Just getting to PR was challenging

Mennonite Disaster Service working to determine priorities for planned response.

September 26, 2017



"in all my years of living in Puerto Rico I have not seen worse conditions. The water supply is intermittent. No electricity."

—Pastor Hector Lugo as quoted by MDS


Mennonite Disaster Service (MDS) regional operations coordinator, Larry Stoner, was booked to arrive in San Juan, Puerto Rico this past Monday afternoon.

That flight was canceled on Sunday. He rebooked for Tuesday morning.

That flight was canceled. Finally, he made it on Wednesday.

His is not an unusual story as hundreds of thousands of people are attempting to come from and go to Puerto Rico in the aftermath of Hurricane Maria which devastated the island, disconnecting it from the mainland U.S. for nearly a week.

Communication has been spotty as cell towers were toppled by the storm, the electricity continues to be out for most of the country, and water and food are becoming running in short supply. People are waiting in lines for hours for gasoline.

“The purpose of Larry’s visit is to connect with our MDS Puerto Rico Unit and their churches to begin assessing the damage and where MDS will respond,” Kevin King, MDS executive director said on Tuesday. “We will be responding, we will be rebuilding, but we just can’t say where and when until we can get there and conduct an assessment.”

King hopes to be in Puerto Rico next Tuesday along with MDS Region 1 board chair Phil Troyer. But nothing is certain about Puerto Rico except the island was devastated by Hurricane Maria. Also, traveling with King and Troyer will be Elizabeth Soto, a professor at Lancaster Theological Seminary in Lancaster, Penna. who is originally from Puerto Rico and has family there.

When in Puerto Rico, Stoner is expected to quickly focus on the town of Aibonito and the surrounding area in the center of the country where the MDS PR Unit headquarters are located. He learned on Tuesday that the unit leader, Eileen Rolon, lost the roof on her house.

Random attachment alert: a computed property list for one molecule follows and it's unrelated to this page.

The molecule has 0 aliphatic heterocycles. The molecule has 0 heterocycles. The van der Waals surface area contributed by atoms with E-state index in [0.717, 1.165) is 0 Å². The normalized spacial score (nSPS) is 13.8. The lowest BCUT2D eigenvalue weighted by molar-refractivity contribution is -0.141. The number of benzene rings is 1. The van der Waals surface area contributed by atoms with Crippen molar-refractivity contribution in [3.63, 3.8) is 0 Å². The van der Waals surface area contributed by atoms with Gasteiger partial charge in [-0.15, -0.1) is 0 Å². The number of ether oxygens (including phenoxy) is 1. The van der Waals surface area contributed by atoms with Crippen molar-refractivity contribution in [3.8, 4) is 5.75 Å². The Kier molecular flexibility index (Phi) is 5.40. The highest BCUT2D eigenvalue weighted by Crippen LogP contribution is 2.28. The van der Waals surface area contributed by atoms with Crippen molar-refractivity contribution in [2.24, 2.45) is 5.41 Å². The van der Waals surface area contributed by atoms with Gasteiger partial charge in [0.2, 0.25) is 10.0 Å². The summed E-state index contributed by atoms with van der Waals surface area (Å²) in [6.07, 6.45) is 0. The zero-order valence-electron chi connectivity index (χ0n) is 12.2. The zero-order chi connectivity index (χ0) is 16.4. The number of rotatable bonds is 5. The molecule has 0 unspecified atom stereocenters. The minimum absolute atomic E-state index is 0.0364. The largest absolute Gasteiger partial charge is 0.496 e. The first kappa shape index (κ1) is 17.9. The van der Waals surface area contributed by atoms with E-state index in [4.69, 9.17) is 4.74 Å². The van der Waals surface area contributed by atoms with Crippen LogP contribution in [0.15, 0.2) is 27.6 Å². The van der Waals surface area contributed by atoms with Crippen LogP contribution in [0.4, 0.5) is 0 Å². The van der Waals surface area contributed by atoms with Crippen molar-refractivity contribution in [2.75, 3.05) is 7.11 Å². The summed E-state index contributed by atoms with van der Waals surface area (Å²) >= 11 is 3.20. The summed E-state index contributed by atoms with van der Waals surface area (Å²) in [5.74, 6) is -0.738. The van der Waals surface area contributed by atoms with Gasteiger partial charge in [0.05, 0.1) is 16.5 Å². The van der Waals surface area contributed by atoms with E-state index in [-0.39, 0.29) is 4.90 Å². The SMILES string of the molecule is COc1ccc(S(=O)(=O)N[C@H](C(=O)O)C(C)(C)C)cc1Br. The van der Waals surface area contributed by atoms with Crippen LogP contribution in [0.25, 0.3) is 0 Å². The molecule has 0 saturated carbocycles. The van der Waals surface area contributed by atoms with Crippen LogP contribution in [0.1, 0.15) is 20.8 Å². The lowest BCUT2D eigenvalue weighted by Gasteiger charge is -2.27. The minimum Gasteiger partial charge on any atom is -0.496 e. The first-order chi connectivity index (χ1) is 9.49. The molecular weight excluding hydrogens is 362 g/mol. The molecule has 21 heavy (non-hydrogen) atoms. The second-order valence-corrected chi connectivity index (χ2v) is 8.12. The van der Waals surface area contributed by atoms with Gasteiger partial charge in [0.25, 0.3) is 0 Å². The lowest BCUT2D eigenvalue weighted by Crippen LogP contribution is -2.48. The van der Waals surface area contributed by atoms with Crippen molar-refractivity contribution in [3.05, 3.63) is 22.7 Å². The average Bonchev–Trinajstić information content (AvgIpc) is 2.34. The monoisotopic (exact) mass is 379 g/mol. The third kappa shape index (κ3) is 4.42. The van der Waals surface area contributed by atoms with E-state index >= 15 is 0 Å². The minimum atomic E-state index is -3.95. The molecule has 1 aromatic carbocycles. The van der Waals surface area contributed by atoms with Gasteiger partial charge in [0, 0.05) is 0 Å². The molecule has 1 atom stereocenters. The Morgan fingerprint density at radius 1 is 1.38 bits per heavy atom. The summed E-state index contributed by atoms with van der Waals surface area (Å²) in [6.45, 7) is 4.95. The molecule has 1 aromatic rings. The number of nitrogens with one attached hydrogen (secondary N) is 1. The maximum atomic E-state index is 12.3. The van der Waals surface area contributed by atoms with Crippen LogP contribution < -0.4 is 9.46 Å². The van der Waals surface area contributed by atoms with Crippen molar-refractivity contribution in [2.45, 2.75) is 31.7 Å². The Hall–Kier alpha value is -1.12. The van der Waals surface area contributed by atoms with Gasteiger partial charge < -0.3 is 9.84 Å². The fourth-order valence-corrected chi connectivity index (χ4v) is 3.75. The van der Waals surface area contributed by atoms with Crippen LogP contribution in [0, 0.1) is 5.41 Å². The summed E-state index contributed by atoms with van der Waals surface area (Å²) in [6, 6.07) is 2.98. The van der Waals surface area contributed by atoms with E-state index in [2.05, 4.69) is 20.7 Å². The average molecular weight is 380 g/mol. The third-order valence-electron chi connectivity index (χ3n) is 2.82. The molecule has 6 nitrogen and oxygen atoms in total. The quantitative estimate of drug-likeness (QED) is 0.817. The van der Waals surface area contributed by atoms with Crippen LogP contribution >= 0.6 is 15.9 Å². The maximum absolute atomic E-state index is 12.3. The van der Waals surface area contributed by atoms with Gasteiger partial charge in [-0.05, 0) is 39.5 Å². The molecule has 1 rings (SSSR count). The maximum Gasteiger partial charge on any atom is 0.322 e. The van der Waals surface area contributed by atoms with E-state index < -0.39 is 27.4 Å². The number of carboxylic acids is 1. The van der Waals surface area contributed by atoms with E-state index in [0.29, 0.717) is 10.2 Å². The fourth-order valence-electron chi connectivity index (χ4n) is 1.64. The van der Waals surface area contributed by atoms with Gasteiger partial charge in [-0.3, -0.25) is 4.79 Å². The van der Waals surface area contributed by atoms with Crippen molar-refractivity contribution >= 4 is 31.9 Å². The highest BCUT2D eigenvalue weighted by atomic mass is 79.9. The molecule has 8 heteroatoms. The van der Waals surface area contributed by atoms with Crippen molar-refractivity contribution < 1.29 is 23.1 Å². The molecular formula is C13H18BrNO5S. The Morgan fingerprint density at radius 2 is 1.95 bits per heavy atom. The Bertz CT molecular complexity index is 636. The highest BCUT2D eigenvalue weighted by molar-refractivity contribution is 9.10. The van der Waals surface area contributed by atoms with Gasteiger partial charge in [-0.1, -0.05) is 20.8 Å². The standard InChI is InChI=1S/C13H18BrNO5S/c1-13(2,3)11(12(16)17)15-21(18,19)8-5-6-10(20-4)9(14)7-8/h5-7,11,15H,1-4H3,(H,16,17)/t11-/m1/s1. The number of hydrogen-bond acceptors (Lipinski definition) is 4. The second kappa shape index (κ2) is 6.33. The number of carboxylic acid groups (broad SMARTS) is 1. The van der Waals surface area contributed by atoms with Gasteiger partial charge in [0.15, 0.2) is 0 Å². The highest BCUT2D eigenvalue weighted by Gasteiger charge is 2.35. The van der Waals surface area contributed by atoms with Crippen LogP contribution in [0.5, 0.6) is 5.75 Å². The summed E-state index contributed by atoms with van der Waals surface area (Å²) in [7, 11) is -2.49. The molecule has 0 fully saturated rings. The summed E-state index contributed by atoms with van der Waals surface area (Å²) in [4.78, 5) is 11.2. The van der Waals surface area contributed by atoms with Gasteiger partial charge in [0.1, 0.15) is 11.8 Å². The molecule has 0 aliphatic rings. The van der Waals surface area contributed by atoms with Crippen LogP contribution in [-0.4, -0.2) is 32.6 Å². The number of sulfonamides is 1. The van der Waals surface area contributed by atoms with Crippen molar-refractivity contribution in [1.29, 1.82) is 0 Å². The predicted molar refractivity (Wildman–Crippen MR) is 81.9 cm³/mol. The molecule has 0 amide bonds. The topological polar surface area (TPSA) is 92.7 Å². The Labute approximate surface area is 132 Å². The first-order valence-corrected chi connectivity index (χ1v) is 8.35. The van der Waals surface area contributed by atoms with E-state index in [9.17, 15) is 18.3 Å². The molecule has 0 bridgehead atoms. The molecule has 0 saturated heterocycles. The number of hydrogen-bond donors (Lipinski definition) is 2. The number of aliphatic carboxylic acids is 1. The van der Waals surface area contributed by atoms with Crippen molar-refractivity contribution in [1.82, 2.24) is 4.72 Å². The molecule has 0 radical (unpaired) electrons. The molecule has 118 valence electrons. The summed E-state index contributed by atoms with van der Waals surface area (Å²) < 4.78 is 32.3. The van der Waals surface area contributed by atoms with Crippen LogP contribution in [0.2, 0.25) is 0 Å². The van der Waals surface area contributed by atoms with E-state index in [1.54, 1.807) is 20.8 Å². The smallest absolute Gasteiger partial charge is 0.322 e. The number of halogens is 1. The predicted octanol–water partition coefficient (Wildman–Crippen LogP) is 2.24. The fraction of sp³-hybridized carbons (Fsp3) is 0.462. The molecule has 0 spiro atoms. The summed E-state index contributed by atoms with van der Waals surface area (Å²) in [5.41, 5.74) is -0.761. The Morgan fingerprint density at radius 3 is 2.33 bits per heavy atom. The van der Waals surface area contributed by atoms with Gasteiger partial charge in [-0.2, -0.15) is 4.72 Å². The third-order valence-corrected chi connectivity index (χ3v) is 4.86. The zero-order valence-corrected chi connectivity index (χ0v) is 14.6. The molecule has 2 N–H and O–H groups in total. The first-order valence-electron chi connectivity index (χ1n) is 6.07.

It is also the area where there is a Mennonite school and hospital. Stoner learned from a contact in San Juan who finally reached him by phone Monday and Tuesday morning that the fourth floor of the hospital in Aibonito has been badly damaged and that the Mennonite school in Aibonito, Academia Menonita Betania, was extensively damaged by Hurricane Maria.

King heard from a Mennonite pastor in Hatillo, PR that the front of their church and roof are gone.

Pastor Hector Lugo told King that “in all my years of living in Puerto Rico I have not seen worse conditions. The water supply is intermittent. No electricity.” He also said he waited in line for eight hours for a gallon of gasoline.

Lugo told King that he was hoping to get out to visit his congregation members, but can’t without gas. “The roads are opening up but there is massive destruction everywhere,” he said to King.

King assured Lugo that churches throughout the Anabaptist community will be holding them and their congregants up in prayer.

MDS is accepting financial donations for the Hurricane Maria response. Persons wanting to add volunteer for Puerto Rico should go online to register.

Media contact:

Mark Beach

[email protected]


Related Topics:

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NJ UMs affirm Puerto Rico

UCC's sending aid to faith-based partners


More links on Mennoite Disaster Service

More links on Hurricane Maria

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